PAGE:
For her birthday one year, I came up with a brilliant plan to pay off my sister’s housing loan. All it took was a lot of love, and a gift of a common house cockroach.
It was 2003. Animal Crossing released the year prior in North America for the GameCube, and I would spend afternoons sneaking on to her save file, getting into her shoes, and setting off to work fishing and bug catching. I spent days paying off her housing loan this way—reselling the local flora and fauna, then depositing money to the Home Loan Shark Nook the Crook. Thinking on it now, I was also taking away her fun and character building.
On her birthday, I wrote her a letter in the game on the fanciest, festive stationery I could buy at the shop (or unlawfully claimed at our town’s lost and found, I don’t recall) and jotted instructions along with my oddball reasoning thought processes about the unwanted house guest I left for her. I had whittled away what she owed to 5 measly bells (currency), which she could pay off if she just sold that hideous bug. The note read something like this: “Here’s the last 5 bells you need to pay off for your house. Happy Birthday!”
I honestly believed, in that moment, that I had a stroke of genius.
Over the years, I’ve made many more memories with the Animal Crossing series—the life simulator in which you (a human) move into a town filled with anthropomorphic animals with distinct personalities, and start living independently with all the responsibilities of adulthood. The games are incredibly deep and fun, despite having the strange premise that may indicate otherwise.
The series got its start in Japan 15 years ago but why are the games so endearing?
I often have a hard time explaining and pinpointing exactly why, whenever I think about an answer to that. The truth is that there are several reasons on what makes them great. Here are just some of the things about the series which have intrigued me for all these years.
Theoretically, It’s the Game You Can Play for a Whole Year
The internal clock is one of Animal Crossing’s features that blew my mind when I was younger. Truthfully, it still does. In 2002, there was a satisfying feeling of being entrusted to make life decisions, and using those privileges to stay up way too late to go ghost hunting in the wee hours of the morning. In my quest to experience all the game offered—honestly, and without changing the GameCube’s clock settings—I picked up a hot tip from one of my animal neighbours. Seems there was an otherworldly spirit roaming the village at nights past midnight. Was this ghost full of regrets? What kept her/him here? What sort of animal was it? Was it a grizzly murder!?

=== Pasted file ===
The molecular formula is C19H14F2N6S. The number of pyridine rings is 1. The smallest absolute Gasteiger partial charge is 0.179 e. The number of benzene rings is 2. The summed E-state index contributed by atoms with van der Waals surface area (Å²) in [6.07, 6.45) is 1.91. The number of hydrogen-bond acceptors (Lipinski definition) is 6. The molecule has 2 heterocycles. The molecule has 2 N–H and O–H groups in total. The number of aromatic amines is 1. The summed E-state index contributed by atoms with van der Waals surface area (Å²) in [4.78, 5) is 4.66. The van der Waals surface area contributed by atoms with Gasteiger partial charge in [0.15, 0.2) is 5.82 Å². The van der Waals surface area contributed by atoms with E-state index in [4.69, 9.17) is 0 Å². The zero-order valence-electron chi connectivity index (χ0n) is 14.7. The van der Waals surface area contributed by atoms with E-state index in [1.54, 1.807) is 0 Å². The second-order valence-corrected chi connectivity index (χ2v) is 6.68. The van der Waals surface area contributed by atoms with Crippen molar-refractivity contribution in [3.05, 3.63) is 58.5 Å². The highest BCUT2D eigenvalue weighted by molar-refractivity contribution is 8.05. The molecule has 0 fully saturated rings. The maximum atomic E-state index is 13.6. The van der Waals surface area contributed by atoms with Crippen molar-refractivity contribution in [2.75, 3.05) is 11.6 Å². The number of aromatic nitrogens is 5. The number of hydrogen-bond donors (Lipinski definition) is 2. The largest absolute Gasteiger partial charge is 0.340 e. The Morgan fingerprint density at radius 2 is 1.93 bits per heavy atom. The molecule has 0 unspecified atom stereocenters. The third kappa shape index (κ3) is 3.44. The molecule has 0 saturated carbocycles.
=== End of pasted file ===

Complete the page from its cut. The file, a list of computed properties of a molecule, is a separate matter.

One sleepless night, I got some closure.
It was past 2 a.m. when I discovered a glob of ectoplasm (that looked ever so slightly like a friendly Mario Boo), obscured in a forest of fruit trees I had not thinned out. As with all animals, he pleaded for a favour. Animal Crossing’s community building partially entails your character running errands at the insistence of your neighbours. Of course this ghost would ask same, and his request sent you on a quest to find spirit fragments before dawn.
At the end of it all, he asked if you wanted a reward. The rewards were a game of chance which netted a pitiful, worthless exchange for the work done—again, an unsurprising turn of events given the terrible behaviour of the citizens of your village. Paint your roof with no colour input decisions by you, get an item (chances are you already had whatever stupid flooring or item he pulled out of thin air), or weed your town. What? That’s it?
The fun of it all, regardless of the often cheapskate rewards, was in the exploration. That at any given moment—whenever a new hour lined up on the clock—the game could usher in a new, unexpected experience. Time and seasonal changes dictate the type of bugs and fish you can catch, and when they make their appearances (much like real life!). Night owl and early morning loving neighbours mean conversations could carry on at all hours, and those interactions allow players to familiarize themselves with personality types.
Holidays and special events happen throughout the year, too. Celebrating these occasions in-game, and in real time doubles the enjoyment of any given festival, as silly as that may seem. It’s a tailored-made experience that imitates the real world, with all the joyous spiritual parts attached. Trick or Treating at Halloween no matter your age, collecting candy and risking being tricked. Present Day aka Christmas. Enjoying the longer days of sunlight signaled by the Summer Solstice. Bundling up and preparing for the Winter Solstice.
Animal Crossing is pure in its intentions to replicate an ideal childhood and perfect world, in those regards. Nothing’s as clear as this as when these festivals pop up. The excitement surrounding them as seen by the animals’ attitudes towards them is infectious. Not to mention the mini-games or specialty items your characters gets as bonuses which celebrates your inclusion into its virtual community. Who doesn’t like receiving birthday presents in the mail, and parties thrown by your closest friends to show how much you’re appreciated?